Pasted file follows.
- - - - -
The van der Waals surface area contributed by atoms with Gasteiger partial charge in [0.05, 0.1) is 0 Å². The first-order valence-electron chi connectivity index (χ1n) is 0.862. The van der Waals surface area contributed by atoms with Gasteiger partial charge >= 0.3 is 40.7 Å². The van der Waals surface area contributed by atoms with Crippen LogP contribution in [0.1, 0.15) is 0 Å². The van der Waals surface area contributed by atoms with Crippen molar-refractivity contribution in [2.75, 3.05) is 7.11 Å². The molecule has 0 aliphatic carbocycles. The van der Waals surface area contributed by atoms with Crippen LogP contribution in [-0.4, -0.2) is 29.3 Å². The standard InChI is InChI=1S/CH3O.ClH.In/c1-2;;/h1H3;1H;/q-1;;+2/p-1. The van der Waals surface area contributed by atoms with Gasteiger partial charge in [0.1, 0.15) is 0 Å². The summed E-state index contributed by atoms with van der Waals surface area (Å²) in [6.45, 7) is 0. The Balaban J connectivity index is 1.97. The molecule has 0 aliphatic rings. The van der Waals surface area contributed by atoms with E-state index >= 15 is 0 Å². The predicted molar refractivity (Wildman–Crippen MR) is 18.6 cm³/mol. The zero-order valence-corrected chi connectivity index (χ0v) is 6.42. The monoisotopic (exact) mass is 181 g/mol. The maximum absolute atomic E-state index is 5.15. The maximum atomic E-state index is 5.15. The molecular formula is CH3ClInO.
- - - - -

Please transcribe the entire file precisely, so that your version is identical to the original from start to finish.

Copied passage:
The van der Waals surface area contributed by atoms with Gasteiger partial charge in [0.05, 0.1) is 0 Å². The first-order valence-electron chi connectivity index (χ1n) is 0.862. The van der Waals surface area contributed by atoms with Gasteiger partial charge >= 0.3 is 40.7 Å². The van der Waals surface area contributed by atoms with Crippen LogP contribution in [0.1, 0.15) is 0 Å². The van der Waals surface area contributed by atoms with Crippen molar-refractivity contribution in [2.75, 3.05) is 7.11 Å². The molecule has 0 aliphatic carbocycles. The van der Waals surface area contributed by atoms with Crippen LogP contribution in [-0.4, -0.2) is 29.3 Å². The standard InChI is InChI=1S/CH3O.ClH.In/c1-2;;/h1H3;1H;/q-1;;+2/p-1. The van der Waals surface area contributed by atoms with Gasteiger partial charge in [0.1, 0.15) is 0 Å². The summed E-state index contributed by atoms with van der Waals surface area (Å²) in [6.45, 7) is 0. The Balaban J connectivity index is 1.97. The molecule has 0 aliphatic rings. The van der Waals surface area contributed by atoms with E-state index >= 15 is 0 Å². The predicted molar refractivity (Wildman–Crippen MR) is 18.6 cm³/mol. The zero-order valence-corrected chi connectivity index (χ0v) is 6.42. The monoisotopic (exact) mass is 181 g/mol. The maximum absolute atomic E-state index is 5.15. The maximum atomic E-state index is 5.15. The molecular formula is CH3ClInO.